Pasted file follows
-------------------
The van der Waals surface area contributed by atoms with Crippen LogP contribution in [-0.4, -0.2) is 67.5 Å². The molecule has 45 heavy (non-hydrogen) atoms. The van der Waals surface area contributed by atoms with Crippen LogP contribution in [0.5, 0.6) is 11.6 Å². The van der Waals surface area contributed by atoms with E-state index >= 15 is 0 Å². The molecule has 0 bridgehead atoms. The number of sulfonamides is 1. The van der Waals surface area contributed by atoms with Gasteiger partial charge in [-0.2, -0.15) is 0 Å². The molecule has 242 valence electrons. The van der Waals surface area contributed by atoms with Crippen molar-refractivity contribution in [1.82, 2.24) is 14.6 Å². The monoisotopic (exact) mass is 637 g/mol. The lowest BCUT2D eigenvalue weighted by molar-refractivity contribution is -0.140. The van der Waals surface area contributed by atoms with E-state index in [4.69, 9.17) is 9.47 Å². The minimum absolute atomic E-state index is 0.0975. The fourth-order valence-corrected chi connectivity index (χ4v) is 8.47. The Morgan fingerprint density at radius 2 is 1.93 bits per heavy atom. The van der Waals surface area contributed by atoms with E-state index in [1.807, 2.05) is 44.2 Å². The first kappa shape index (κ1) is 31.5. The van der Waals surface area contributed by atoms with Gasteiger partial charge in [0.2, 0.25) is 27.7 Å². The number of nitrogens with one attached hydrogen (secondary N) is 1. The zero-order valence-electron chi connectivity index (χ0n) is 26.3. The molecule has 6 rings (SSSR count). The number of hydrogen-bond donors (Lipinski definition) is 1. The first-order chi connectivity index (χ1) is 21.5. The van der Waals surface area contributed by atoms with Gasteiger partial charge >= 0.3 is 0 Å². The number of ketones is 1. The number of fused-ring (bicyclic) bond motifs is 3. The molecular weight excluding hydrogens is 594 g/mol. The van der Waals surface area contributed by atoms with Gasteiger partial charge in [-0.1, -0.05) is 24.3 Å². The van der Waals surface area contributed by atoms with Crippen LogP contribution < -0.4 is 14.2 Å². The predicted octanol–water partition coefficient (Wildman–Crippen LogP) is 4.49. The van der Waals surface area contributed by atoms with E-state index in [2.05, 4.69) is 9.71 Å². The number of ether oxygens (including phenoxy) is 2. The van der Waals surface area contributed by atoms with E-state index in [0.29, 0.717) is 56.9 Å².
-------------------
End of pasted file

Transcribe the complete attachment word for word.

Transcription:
The van der Waals surface area contributed by atoms with Crippen LogP contribution in [-0.4, -0.2) is 67.5 Å². The molecule has 45 heavy (non-hydrogen) atoms. The van der Waals surface area contributed by atoms with Crippen LogP contribution in [0.5, 0.6) is 11.6 Å². The van der Waals surface area contributed by atoms with E-state index >= 15 is 0 Å². The molecule has 0 bridgehead atoms. The number of sulfonamides is 1. The van der Waals surface area contributed by atoms with Gasteiger partial charge in [-0.2, -0.15) is 0 Å². The molecule has 242 valence electrons. The van der Waals surface area contributed by atoms with Crippen molar-refractivity contribution in [1.82, 2.24) is 14.6 Å². The monoisotopic (exact) mass is 637 g/mol. The lowest BCUT2D eigenvalue weighted by molar-refractivity contribution is -0.140. The van der Waals surface area contributed by atoms with E-state index in [4.69, 9.17) is 9.47 Å². The minimum absolute atomic E-state index is 0.0975. The fourth-order valence-corrected chi connectivity index (χ4v) is 8.47. The Morgan fingerprint density at radius 2 is 1.93 bits per heavy atom. The van der Waals surface area contributed by atoms with E-state index in [1.807, 2.05) is 44.2 Å². The first kappa shape index (κ1) is 31.5. The van der Waals surface area contributed by atoms with Gasteiger partial charge in [0.2, 0.25) is 27.7 Å². The number of nitrogens with one attached hydrogen (secondary N) is 1. The zero-order valence-electron chi connectivity index (χ0n) is 26.3. The molecule has 6 rings (SSSR count). The number of hydrogen-bond donors (Lipinski definition) is 1. The first-order chi connectivity index (χ1) is 21.5. The van der Waals surface area contributed by atoms with Gasteiger partial charge >= 0.3 is 0 Å². The number of ketones is 1. The number of fused-ring (bicyclic) bond motifs is 3. The molecular weight excluding hydrogens is 594 g/mol. The van der Waals surface area contributed by atoms with Gasteiger partial charge in [-0.1, -0.05) is 24.3 Å². The van der Waals surface area contributed by atoms with Crippen LogP contribution < -0.4 is 14.2 Å². The predicted octanol–water partition coefficient (Wildman–Crippen LogP) is 4.49. The van der Waals surface area contributed by atoms with E-state index in [2.05, 4.69) is 9.71 Å². The number of ether oxygens (including phenoxy) is 2. The van der Waals surface area contributed by atoms with E-state index in [0.29, 0.717) is 56.9 Å².